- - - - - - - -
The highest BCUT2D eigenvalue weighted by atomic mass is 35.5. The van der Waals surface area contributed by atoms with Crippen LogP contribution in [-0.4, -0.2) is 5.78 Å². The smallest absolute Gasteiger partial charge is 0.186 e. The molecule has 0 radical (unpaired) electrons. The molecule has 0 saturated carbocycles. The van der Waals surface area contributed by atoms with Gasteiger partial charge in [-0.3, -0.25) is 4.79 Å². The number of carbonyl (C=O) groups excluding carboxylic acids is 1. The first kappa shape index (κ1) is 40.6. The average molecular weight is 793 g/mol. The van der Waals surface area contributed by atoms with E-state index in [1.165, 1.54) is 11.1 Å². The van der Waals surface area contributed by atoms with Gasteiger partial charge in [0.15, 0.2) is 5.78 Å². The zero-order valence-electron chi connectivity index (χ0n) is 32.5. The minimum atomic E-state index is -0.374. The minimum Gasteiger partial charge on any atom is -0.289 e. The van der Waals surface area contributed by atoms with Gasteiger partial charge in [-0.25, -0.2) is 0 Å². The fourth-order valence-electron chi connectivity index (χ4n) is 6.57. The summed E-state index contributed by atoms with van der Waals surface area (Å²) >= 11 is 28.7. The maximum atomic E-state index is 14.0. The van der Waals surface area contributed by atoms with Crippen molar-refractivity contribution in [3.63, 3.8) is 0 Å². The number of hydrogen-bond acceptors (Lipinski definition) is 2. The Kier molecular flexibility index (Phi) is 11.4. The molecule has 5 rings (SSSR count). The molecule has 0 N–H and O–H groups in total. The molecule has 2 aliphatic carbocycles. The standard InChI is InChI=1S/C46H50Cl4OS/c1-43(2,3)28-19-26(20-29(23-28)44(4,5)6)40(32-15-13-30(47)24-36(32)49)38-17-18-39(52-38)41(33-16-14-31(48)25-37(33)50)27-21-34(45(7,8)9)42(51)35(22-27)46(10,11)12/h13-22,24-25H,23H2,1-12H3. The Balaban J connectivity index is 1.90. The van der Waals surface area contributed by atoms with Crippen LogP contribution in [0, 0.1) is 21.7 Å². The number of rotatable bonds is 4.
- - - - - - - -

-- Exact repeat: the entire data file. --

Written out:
The highest BCUT2D eigenvalue weighted by atomic mass is 35.5. The van der Waals surface area contributed by atoms with Crippen LogP contribution in [-0.4, -0.2) is 5.78 Å². The smallest absolute Gasteiger partial charge is 0.186 e. The molecule has 0 radical (unpaired) electrons. The molecule has 0 saturated carbocycles. The van der Waals surface area contributed by atoms with Gasteiger partial charge in [-0.3, -0.25) is 4.79 Å². The number of carbonyl (C=O) groups excluding carboxylic acids is 1. The first kappa shape index (κ1) is 40.6. The average molecular weight is 793 g/mol. The van der Waals surface area contributed by atoms with E-state index in [1.165, 1.54) is 11.1 Å². The van der Waals surface area contributed by atoms with Gasteiger partial charge in [0.15, 0.2) is 5.78 Å². The zero-order valence-electron chi connectivity index (χ0n) is 32.5. The minimum atomic E-state index is -0.374. The minimum Gasteiger partial charge on any atom is -0.289 e. The van der Waals surface area contributed by atoms with Gasteiger partial charge in [-0.25, -0.2) is 0 Å². The fourth-order valence-electron chi connectivity index (χ4n) is 6.57. The summed E-state index contributed by atoms with van der Waals surface area (Å²) >= 11 is 28.7. The maximum atomic E-state index is 14.0. The van der Waals surface area contributed by atoms with Crippen molar-refractivity contribution in [3.63, 3.8) is 0 Å². The number of hydrogen-bond acceptors (Lipinski definition) is 2. The Kier molecular flexibility index (Phi) is 11.4. The molecule has 5 rings (SSSR count). The molecule has 0 N–H and O–H groups in total. The molecule has 2 aliphatic carbocycles. The standard InChI is InChI=1S/C46H50Cl4OS/c1-43(2,3)28-19-26(20-29(23-28)44(4,5)6)40(32-15-13-30(47)24-36(32)49)38-17-18-39(52-38)41(33-16-14-31(48)25-37(33)50)27-21-34(45(7,8)9)42(51)35(22-27)46(10,11)12/h13-22,24-25H,23H2,1-12H3. The Balaban J connectivity index is 1.90. The van der Waals surface area contributed by atoms with Crippen LogP contribution in [0, 0.1) is 21.7 Å². The number of rotatable bonds is 4.